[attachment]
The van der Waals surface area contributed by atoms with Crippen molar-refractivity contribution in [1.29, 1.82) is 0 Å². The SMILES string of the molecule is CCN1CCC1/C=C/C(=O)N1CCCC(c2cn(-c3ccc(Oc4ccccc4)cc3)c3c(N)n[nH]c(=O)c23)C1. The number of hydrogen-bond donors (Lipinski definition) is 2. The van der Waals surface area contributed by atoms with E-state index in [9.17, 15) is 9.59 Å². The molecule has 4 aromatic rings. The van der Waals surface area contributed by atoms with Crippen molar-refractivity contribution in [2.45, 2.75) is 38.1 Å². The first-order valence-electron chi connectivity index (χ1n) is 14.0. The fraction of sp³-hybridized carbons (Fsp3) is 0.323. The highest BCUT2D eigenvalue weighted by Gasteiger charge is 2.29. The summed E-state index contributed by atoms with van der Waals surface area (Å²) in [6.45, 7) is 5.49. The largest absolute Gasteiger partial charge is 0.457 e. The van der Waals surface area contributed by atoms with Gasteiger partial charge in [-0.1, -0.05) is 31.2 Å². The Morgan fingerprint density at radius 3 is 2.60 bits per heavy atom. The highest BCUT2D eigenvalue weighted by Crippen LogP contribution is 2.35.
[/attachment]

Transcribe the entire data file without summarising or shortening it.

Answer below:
The van der Waals surface area contributed by atoms with Crippen molar-refractivity contribution in [1.29, 1.82) is 0 Å². The SMILES string of the molecule is CCN1CCC1/C=C/C(=O)N1CCCC(c2cn(-c3ccc(Oc4ccccc4)cc3)c3c(N)n[nH]c(=O)c23)C1. The number of hydrogen-bond donors (Lipinski definition) is 2. The van der Waals surface area contributed by atoms with E-state index in [9.17, 15) is 9.59 Å². The molecule has 4 aromatic rings. The van der Waals surface area contributed by atoms with Crippen molar-refractivity contribution in [2.45, 2.75) is 38.1 Å². The first-order valence-electron chi connectivity index (χ1n) is 14.0. The fraction of sp³-hybridized carbons (Fsp3) is 0.323. The highest BCUT2D eigenvalue weighted by Gasteiger charge is 2.29. The summed E-state index contributed by atoms with van der Waals surface area (Å²) in [6.45, 7) is 5.49. The largest absolute Gasteiger partial charge is 0.457 e. The van der Waals surface area contributed by atoms with Gasteiger partial charge in [-0.1, -0.05) is 31.2 Å². The Morgan fingerprint density at radius 3 is 2.60 bits per heavy atom. The highest BCUT2D eigenvalue weighted by Crippen LogP contribution is 2.35.